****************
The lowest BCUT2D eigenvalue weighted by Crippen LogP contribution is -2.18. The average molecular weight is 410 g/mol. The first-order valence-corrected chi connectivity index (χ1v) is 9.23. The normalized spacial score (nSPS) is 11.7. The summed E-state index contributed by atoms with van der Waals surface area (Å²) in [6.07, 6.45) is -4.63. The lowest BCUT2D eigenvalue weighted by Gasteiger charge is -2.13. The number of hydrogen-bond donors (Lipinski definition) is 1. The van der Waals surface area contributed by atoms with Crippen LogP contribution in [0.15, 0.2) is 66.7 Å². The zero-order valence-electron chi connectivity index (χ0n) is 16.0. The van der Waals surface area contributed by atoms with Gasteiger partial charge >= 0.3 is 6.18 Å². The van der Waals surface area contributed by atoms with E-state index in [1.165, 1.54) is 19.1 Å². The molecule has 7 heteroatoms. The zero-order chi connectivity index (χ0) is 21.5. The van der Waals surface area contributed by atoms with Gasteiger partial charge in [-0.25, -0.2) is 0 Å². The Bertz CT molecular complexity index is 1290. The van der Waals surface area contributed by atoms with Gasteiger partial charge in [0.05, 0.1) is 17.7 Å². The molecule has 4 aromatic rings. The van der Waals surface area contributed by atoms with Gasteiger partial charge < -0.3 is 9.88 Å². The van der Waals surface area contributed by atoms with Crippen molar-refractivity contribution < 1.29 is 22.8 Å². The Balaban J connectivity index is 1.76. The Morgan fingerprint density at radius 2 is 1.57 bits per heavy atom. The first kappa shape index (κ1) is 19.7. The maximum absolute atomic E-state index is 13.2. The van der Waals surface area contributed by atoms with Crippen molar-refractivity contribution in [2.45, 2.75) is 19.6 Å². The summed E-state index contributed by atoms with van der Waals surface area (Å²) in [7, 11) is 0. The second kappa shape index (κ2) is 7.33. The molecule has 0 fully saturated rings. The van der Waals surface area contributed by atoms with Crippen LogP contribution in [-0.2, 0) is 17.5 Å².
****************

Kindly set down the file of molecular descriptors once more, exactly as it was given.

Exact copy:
The lowest BCUT2D eigenvalue weighted by Crippen LogP contribution is -2.18. The average molecular weight is 410 g/mol. The first-order valence-corrected chi connectivity index (χ1v) is 9.23. The normalized spacial score (nSPS) is 11.7. The summed E-state index contributed by atoms with van der Waals surface area (Å²) in [6.07, 6.45) is -4.63. The lowest BCUT2D eigenvalue weighted by Gasteiger charge is -2.13. The number of hydrogen-bond donors (Lipinski definition) is 1. The van der Waals surface area contributed by atoms with Crippen LogP contribution in [0.15, 0.2) is 66.7 Å². The zero-order valence-electron chi connectivity index (χ0n) is 16.0. The van der Waals surface area contributed by atoms with Gasteiger partial charge >= 0.3 is 6.18 Å². The van der Waals surface area contributed by atoms with E-state index in [1.165, 1.54) is 19.1 Å². The molecule has 7 heteroatoms. The zero-order chi connectivity index (χ0) is 21.5. The van der Waals surface area contributed by atoms with Gasteiger partial charge in [-0.25, -0.2) is 0 Å². The Bertz CT molecular complexity index is 1290. The van der Waals surface area contributed by atoms with Gasteiger partial charge in [0.05, 0.1) is 17.7 Å². The molecule has 4 aromatic rings. The van der Waals surface area contributed by atoms with Gasteiger partial charge < -0.3 is 9.88 Å². The van der Waals surface area contributed by atoms with Crippen molar-refractivity contribution < 1.29 is 22.8 Å². The Balaban J connectivity index is 1.76. The Morgan fingerprint density at radius 2 is 1.57 bits per heavy atom. The first kappa shape index (κ1) is 19.7. The maximum absolute atomic E-state index is 13.2. The van der Waals surface area contributed by atoms with Crippen molar-refractivity contribution in [2.45, 2.75) is 19.6 Å². The summed E-state index contributed by atoms with van der Waals surface area (Å²) in [7, 11) is 0. The second kappa shape index (κ2) is 7.33. The molecule has 0 fully saturated rings. The van der Waals surface area contributed by atoms with Crippen LogP contribution in [-0.2, 0) is 17.5 Å².